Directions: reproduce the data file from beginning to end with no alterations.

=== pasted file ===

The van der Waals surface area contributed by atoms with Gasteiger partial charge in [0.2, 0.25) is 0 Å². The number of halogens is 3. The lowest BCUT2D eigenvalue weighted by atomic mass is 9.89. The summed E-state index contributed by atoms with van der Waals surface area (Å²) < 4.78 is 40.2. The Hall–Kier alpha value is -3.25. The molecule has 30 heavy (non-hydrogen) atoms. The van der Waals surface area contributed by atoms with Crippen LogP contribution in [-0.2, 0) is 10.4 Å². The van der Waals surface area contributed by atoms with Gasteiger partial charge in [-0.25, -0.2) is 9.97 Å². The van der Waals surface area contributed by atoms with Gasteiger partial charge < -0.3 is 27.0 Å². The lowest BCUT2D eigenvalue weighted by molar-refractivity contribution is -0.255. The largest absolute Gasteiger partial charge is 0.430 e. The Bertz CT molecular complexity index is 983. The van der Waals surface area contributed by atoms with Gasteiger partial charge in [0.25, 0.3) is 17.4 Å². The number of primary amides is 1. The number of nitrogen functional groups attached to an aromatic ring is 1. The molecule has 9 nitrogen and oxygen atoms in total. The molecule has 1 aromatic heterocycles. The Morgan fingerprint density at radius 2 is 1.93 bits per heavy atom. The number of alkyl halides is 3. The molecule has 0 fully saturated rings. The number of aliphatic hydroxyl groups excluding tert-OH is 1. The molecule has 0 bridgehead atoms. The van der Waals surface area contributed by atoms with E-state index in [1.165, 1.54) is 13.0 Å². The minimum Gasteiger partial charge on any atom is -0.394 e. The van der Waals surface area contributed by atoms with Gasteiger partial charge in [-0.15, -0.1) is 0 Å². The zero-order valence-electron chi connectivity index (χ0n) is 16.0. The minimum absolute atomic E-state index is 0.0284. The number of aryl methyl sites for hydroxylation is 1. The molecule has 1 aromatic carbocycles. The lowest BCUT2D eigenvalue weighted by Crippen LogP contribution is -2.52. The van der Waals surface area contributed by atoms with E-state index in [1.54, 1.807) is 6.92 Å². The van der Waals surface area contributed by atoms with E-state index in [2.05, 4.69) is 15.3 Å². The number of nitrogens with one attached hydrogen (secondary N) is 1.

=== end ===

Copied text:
The van der Waals surface area contributed by atoms with Gasteiger partial charge in [0.2, 0.25) is 0 Å². The number of halogens is 3. The lowest BCUT2D eigenvalue weighted by atomic mass is 9.89. The summed E-state index contributed by atoms with van der Waals surface area (Å²) < 4.78 is 40.2. The Hall–Kier alpha value is -3.25. The molecule has 30 heavy (non-hydrogen) atoms. The van der Waals surface area contributed by atoms with Crippen LogP contribution in [-0.2, 0) is 10.4 Å². The van der Waals surface area contributed by atoms with Gasteiger partial charge in [-0.25, -0.2) is 9.97 Å². The van der Waals surface area contributed by atoms with Gasteiger partial charge < -0.3 is 27.0 Å². The lowest BCUT2D eigenvalue weighted by molar-refractivity contribution is -0.255. The largest absolute Gasteiger partial charge is 0.430 e. The Bertz CT molecular complexity index is 983. The van der Waals surface area contributed by atoms with Gasteiger partial charge in [0.25, 0.3) is 17.4 Å². The number of primary amides is 1. The number of nitrogen functional groups attached to an aromatic ring is 1. The molecule has 9 nitrogen and oxygen atoms in total. The molecule has 1 aromatic heterocycles. The Morgan fingerprint density at radius 2 is 1.93 bits per heavy atom. The number of alkyl halides is 3. The molecule has 0 fully saturated rings. The number of aliphatic hydroxyl groups excluding tert-OH is 1. The molecule has 0 bridgehead atoms. The van der Waals surface area contributed by atoms with E-state index in [1.165, 1.54) is 13.0 Å². The minimum Gasteiger partial charge on any atom is -0.394 e. The van der Waals surface area contributed by atoms with Gasteiger partial charge in [-0.15, -0.1) is 0 Å². The zero-order valence-electron chi connectivity index (χ0n) is 16.0. The minimum absolute atomic E-state index is 0.0284. The number of aryl methyl sites for hydroxylation is 1. The molecule has 1 aromatic carbocycles. The lowest BCUT2D eigenvalue weighted by Crippen LogP contribution is -2.52. The van der Waals surface area contributed by atoms with E-state index in [1.54, 1.807) is 6.92 Å². The van der Waals surface area contributed by atoms with E-state index in [2.05, 4.69) is 15.3 Å². The number of nitrogens with one attached hydrogen (secondary N) is 1.